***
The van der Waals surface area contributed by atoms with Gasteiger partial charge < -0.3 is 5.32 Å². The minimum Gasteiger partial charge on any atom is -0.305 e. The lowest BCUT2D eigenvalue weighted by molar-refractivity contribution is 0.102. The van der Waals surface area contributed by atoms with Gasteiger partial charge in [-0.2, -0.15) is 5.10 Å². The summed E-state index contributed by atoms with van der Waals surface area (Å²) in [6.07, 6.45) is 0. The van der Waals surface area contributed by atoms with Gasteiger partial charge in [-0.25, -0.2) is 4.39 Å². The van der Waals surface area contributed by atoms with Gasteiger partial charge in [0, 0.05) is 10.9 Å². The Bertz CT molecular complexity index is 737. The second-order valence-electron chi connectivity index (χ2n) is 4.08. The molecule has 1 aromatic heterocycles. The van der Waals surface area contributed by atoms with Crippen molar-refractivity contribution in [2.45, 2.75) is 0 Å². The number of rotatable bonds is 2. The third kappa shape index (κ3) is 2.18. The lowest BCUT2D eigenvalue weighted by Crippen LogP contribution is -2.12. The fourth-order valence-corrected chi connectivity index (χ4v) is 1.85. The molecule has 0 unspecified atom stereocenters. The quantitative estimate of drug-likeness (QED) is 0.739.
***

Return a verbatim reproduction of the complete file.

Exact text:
The van der Waals surface area contributed by atoms with Gasteiger partial charge < -0.3 is 5.32 Å². The minimum Gasteiger partial charge on any atom is -0.305 e. The lowest BCUT2D eigenvalue weighted by molar-refractivity contribution is 0.102. The van der Waals surface area contributed by atoms with Gasteiger partial charge in [-0.2, -0.15) is 5.10 Å². The summed E-state index contributed by atoms with van der Waals surface area (Å²) in [6.07, 6.45) is 0. The van der Waals surface area contributed by atoms with Gasteiger partial charge in [-0.25, -0.2) is 4.39 Å². The van der Waals surface area contributed by atoms with Gasteiger partial charge in [0, 0.05) is 10.9 Å². The Bertz CT molecular complexity index is 737. The second-order valence-electron chi connectivity index (χ2n) is 4.08. The molecule has 1 aromatic heterocycles. The van der Waals surface area contributed by atoms with Crippen molar-refractivity contribution in [2.45, 2.75) is 0 Å². The number of rotatable bonds is 2. The third kappa shape index (κ3) is 2.18. The lowest BCUT2D eigenvalue weighted by Crippen LogP contribution is -2.12. The fourth-order valence-corrected chi connectivity index (χ4v) is 1.85. The molecule has 0 unspecified atom stereocenters. The quantitative estimate of drug-likeness (QED) is 0.739.